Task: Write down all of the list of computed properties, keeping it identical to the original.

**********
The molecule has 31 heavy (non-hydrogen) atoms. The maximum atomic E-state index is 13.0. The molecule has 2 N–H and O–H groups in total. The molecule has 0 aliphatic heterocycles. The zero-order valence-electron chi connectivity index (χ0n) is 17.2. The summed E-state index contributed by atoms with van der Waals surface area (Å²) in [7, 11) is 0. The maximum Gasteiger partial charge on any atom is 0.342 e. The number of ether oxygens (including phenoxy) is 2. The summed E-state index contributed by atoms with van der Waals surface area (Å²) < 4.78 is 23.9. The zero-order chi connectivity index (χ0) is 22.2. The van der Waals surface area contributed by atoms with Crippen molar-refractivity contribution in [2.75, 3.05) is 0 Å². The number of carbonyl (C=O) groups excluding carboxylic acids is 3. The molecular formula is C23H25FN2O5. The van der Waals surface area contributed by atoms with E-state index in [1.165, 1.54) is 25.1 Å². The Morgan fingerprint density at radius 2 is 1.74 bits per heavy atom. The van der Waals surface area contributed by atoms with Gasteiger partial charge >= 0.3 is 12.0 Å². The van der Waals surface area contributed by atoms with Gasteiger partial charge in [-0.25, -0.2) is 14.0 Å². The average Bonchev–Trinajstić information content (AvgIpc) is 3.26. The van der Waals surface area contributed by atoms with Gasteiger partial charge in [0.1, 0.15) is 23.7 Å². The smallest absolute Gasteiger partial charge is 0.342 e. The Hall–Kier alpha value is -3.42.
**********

The molecule has 31 heavy (non-hydrogen) atoms. The maximum atomic E-state index is 13.0. The molecule has 2 N–H and O–H groups in total. The molecule has 0 aliphatic heterocycles. The zero-order valence-electron chi connectivity index (χ0n) is 17.2. The summed E-state index contributed by atoms with van der Waals surface area (Å²) in [7, 11) is 0. The maximum Gasteiger partial charge on any atom is 0.342 e. The number of ether oxygens (including phenoxy) is 2. The summed E-state index contributed by atoms with van der Waals surface area (Å²) < 4.78 is 23.9. The zero-order chi connectivity index (χ0) is 22.2. The van der Waals surface area contributed by atoms with Crippen molar-refractivity contribution in [2.75, 3.05) is 0 Å². The number of carbonyl (C=O) groups excluding carboxylic acids is 3. The molecular formula is C23H25FN2O5. The van der Waals surface area contributed by atoms with E-state index in [1.165, 1.54) is 25.1 Å². The Morgan fingerprint density at radius 2 is 1.74 bits per heavy atom. The van der Waals surface area contributed by atoms with Gasteiger partial charge >= 0.3 is 12.0 Å². The van der Waals surface area contributed by atoms with Gasteiger partial charge in [-0.25, -0.2) is 14.0 Å². The average Bonchev–Trinajstić information content (AvgIpc) is 3.26. The van der Waals surface area contributed by atoms with Gasteiger partial charge in [0.1, 0.15) is 23.7 Å². The smallest absolute Gasteiger partial charge is 0.342 e. The Hall–Kier alpha value is -3.42.